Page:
Another PR Win for Trump

President-elect Donald Trump just racked up another big public relations win. On Tuesday, Ford Motor Co. announced that it would no longer be building a plant in Mexico, and that it is hiring 700 new factory workers in the Detroit area. The New York Times has the story:

The decision by Ford to drop plans for a new plant in Mexico — what would have been a $1.6 billion investment — came at the same time the company announced it would add 700 jobs to build electric and hybrid vehicles at a plant in Flat Rock, Mich.

The new Mexican factory was to build Ford Focus sedans currently manufactured at another Michigan plant near Detroit. Now the company will build those cars at an existing plant in Mexico.

Ford officials said that the revised plans were tied to market conditions that have depressed small-car sales, and that they did not consult with the incoming Trump administration before making the decision.

They did, though, tell Mr. Trump about the change just before the announcement. And on Tuesday, Mr. Fields made clear that Mr. Trump’s policies were playing a role in the company’s thinking. He added in an interview that the president-elect’s emphasis on tax changes and cutting regulations should have an overall positive effect on automakers such as Ford.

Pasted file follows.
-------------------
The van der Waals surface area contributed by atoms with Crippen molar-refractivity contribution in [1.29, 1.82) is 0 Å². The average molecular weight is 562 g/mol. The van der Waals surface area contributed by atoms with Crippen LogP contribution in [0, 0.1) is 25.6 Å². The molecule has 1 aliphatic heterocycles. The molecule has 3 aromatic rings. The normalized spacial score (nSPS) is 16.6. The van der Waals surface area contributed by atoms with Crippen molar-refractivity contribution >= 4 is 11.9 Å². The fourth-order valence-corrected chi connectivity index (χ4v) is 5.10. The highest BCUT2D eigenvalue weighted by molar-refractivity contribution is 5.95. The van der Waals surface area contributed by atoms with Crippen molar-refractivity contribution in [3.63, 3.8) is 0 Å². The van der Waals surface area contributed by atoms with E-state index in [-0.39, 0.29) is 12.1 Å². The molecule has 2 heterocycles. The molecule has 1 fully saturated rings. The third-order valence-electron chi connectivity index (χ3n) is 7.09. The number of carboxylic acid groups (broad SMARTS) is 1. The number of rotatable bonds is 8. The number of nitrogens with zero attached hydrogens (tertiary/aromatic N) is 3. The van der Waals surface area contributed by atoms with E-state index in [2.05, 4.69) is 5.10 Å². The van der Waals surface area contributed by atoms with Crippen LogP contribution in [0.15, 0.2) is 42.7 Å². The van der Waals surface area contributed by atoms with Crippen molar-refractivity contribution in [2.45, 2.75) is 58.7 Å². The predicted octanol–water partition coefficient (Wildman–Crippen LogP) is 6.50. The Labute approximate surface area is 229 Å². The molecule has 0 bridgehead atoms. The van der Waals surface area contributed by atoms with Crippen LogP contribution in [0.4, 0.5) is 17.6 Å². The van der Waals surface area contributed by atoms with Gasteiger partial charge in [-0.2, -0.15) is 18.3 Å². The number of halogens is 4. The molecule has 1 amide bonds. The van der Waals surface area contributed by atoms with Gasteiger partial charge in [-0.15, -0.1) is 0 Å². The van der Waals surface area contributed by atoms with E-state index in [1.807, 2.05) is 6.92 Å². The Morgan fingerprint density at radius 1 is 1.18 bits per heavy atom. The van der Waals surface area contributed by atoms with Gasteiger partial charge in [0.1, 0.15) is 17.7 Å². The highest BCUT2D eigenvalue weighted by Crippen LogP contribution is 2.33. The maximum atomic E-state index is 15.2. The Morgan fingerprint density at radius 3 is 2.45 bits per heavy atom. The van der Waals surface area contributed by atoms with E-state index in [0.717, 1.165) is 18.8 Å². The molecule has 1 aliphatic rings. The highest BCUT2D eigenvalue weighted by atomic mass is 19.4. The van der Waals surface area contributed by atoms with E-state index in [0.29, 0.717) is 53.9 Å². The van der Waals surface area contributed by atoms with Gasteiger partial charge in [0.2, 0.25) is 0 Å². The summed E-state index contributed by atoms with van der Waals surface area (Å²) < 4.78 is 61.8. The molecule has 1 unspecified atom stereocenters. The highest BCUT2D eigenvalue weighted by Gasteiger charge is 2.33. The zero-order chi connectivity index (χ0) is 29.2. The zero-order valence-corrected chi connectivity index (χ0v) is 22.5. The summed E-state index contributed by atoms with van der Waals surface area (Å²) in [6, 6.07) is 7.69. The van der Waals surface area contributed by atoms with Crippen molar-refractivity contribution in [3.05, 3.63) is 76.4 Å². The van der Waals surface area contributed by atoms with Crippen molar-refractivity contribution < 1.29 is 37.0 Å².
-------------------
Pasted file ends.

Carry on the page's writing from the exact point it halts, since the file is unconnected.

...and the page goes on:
There are lots of legitimate concerns about the extent to which the President-elect is inserting himself into the decision-making of private firms, but after decades of feeling like nobody had their backs, many Americans are probably feeling good about this news. The initial press reaction was less hostile than to the Carrier announcement last year (this was partly because Trump was less directly involved this time), but it still demonstrates elites’ distance from the mindset of many of Trump’s working class supporters.

Trump understands what the technocratic elite often doesn’t: Politics is about perception at least as much as it is about policy. Trump’s showmanship has helped him consistently outmaneuver his critics. For years, elites have insisted the factory jobs aren’t coming back and can’t be kept in America. They claimed there was no rabbit in Trump’s magic hat, but now a rabbit has appeared. So what if it’s just a small rabbit? Trump was elected, and the things people said would never happen now seem to be happening.

The momentum is clearly on Trump’s side. Expert opinion may very well be right that new manufacturing jobs won’t reinvigorate the American economy in any meaningful way, but that’s not the point. The point is that Trump appears to be delivering results on behalf of people who felt utterly abandoned until recently. The press would do well to reconsider how it sets expectations—or Trump will keep upending them.

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